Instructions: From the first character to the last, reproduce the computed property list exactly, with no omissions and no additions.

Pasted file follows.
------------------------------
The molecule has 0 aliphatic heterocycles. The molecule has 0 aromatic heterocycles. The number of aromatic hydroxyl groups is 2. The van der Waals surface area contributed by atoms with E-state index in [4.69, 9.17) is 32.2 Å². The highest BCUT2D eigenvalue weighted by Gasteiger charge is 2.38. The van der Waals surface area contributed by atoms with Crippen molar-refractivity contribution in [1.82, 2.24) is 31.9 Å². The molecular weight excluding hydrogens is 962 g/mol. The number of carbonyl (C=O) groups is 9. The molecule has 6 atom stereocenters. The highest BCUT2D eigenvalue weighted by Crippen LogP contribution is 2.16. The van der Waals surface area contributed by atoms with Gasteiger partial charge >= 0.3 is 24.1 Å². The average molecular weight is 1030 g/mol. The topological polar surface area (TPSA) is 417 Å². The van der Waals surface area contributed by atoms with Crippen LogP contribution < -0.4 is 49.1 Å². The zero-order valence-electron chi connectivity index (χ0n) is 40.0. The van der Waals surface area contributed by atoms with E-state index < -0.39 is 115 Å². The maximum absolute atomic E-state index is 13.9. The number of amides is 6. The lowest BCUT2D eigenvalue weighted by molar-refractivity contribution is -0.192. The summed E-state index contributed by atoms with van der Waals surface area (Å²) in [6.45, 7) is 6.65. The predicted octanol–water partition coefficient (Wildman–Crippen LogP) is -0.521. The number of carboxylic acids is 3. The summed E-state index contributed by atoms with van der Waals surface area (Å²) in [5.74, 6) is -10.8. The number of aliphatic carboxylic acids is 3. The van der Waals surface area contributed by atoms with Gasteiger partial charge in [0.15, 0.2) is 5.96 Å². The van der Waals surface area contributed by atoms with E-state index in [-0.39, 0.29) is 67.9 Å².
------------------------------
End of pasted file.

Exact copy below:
The molecule has 0 aliphatic heterocycles. The molecule has 0 aromatic heterocycles. The number of aromatic hydroxyl groups is 2. The van der Waals surface area contributed by atoms with E-state index in [4.69, 9.17) is 32.2 Å². The highest BCUT2D eigenvalue weighted by Gasteiger charge is 2.38. The van der Waals surface area contributed by atoms with Crippen molar-refractivity contribution in [1.82, 2.24) is 31.9 Å². The molecular weight excluding hydrogens is 962 g/mol. The number of carbonyl (C=O) groups is 9. The molecule has 6 atom stereocenters. The highest BCUT2D eigenvalue weighted by Crippen LogP contribution is 2.16. The van der Waals surface area contributed by atoms with Gasteiger partial charge >= 0.3 is 24.1 Å². The average molecular weight is 1030 g/mol. The topological polar surface area (TPSA) is 417 Å². The van der Waals surface area contributed by atoms with Crippen LogP contribution < -0.4 is 49.1 Å². The zero-order valence-electron chi connectivity index (χ0n) is 40.0. The van der Waals surface area contributed by atoms with E-state index < -0.39 is 115 Å². The maximum absolute atomic E-state index is 13.9. The number of amides is 6. The lowest BCUT2D eigenvalue weighted by molar-refractivity contribution is -0.192. The summed E-state index contributed by atoms with van der Waals surface area (Å²) in [6.45, 7) is 6.65. The predicted octanol–water partition coefficient (Wildman–Crippen LogP) is -0.521. The number of carboxylic acids is 3. The summed E-state index contributed by atoms with van der Waals surface area (Å²) in [5.74, 6) is -10.8. The number of aliphatic carboxylic acids is 3. The van der Waals surface area contributed by atoms with Gasteiger partial charge in [0.15, 0.2) is 5.96 Å². The van der Waals surface area contributed by atoms with E-state index in [-0.39, 0.29) is 67.9 Å².